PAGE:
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Auditions will be held in Evanston early next month for the final production of Brillianteen, the McGaw YMCA’s student-produced musical revue.

After 65 years, the Y is bringing the curtain down for the final time. Auditions are Saturday and Sunday, Dec. 5 and 6. The final show will be performed March 4-6.

In a news release, McGaw officials described Brillianteen as a treasured tradition that’s given hundreds of high school juniors and seniors the experience of live theatre. Youth showboard volunteers lead the complete production of the show, from rehearsals to design and performance. In the YMCA’s spirit of inclusion, every student who auditions is invited to participate.

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But, the release says, five years ago the organization reviewed all of its programs to ensure that resources were devoted to the YMCA mission — supporting youth development, healthy living and social responsibility — especially for underserved populations.

The group conducted surveys and focus groups in an attempt to re-design Brillianteen to better meet its mission, but says that despite five years of work, efforts to diversify Brillianteen and align it more closely with the Y’s mission have not been sufficiently effective.

The Y plans to honor the program’s legacy by establishing an annual scholarship to be awarded to two Evanston Township High School seniors interested in the arts. Those who wish to donate to the scholarship fund will have an opportunity during the Brillianteen production.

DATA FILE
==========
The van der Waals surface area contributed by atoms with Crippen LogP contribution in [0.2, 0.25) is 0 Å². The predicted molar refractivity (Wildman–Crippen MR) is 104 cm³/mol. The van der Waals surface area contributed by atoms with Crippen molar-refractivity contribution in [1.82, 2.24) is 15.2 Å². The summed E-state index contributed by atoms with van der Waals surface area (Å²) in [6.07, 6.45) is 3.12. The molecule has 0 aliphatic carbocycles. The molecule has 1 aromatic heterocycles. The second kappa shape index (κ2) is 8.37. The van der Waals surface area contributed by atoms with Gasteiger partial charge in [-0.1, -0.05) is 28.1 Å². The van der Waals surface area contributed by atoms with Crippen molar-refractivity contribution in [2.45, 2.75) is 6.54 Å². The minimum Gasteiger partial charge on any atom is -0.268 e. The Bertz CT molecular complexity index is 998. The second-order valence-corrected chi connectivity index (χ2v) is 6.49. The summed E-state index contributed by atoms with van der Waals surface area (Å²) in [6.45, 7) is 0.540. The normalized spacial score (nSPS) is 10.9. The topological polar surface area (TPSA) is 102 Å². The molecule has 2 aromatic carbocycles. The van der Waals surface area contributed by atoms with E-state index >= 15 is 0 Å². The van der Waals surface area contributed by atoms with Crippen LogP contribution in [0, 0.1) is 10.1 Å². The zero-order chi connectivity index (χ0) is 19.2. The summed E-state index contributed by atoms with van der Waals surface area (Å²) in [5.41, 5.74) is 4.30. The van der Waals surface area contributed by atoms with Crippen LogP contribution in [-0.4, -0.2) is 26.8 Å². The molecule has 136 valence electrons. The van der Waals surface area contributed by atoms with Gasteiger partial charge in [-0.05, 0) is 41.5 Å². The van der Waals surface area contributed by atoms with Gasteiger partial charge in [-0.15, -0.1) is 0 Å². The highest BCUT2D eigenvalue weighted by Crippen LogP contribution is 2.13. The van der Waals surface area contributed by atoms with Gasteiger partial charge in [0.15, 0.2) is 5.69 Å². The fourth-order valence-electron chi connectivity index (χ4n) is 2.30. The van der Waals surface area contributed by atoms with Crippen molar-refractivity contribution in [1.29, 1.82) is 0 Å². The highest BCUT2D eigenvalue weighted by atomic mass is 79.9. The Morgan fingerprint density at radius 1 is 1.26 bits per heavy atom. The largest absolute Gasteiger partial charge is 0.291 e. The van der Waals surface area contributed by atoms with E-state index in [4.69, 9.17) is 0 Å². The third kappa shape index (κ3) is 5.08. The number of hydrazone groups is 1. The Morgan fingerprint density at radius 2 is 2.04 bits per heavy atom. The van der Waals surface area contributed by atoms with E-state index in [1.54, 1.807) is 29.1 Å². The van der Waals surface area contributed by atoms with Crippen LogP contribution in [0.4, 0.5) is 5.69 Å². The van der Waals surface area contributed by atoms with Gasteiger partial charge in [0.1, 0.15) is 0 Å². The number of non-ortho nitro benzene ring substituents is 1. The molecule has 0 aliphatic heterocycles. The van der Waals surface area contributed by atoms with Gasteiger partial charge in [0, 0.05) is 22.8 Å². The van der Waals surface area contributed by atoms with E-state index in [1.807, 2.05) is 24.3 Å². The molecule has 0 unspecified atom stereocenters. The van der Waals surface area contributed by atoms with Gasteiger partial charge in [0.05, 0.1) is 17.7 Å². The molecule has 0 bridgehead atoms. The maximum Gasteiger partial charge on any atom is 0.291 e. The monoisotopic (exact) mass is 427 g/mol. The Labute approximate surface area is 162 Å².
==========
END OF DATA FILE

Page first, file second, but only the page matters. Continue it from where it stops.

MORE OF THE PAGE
Bill Smith is the editor and publisher of Evanston Now.

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5 Comments

  1. What’s the real reason to end Brillianteen?

    Brillianteen is an Evanston tradition. It has provided hundreds and hundreds of youth the opportunity to experience and perform in live theater.

    Doesn't Brillianteen support youth development?

    Isn't youth development the mission of the YMCA? Sounds like there's a bigger story that isn't being told.

    I thought the arts are a core value of the Evanston community?

    1. Perhaps it was not diverse

      Perhaps it was not diverse enough and they were unable to acquire rights to an LGBTQ production. Also, auditorium too small to create a "safe zone" for anyone that might feel threatened or uncomfortable during performance.

      1. Is this a serious comment?

        Is this a serious comment? Because it seems like it isn't coming from a Safe Zone.

    2. The play had become an
      The play had become an opportunity for teens to get drunk and throw parties, and occasionally practice theater which isn’t really what the Y is wanting to be known for.

  2. Some parents threatened to

    Some parents threatened to sue several years back because their children couldn't handle themselves appropriately and got very drunk before an after party. The Y panicked and they never accepted the show after that. They have been looking to shut it down for 5 years. They did nothing to support it or get involved and transform it. They never came to rehearsals, never met the kids, never tried. They gave them 5 years. Ignored it for 5 years and now that the time frame is up they are dumping it. It's a terrible display of (non)leadership. Disappointing to me as a former cast member, adult Showboard member, parent of a participant/leader and former YMCA staff member. 

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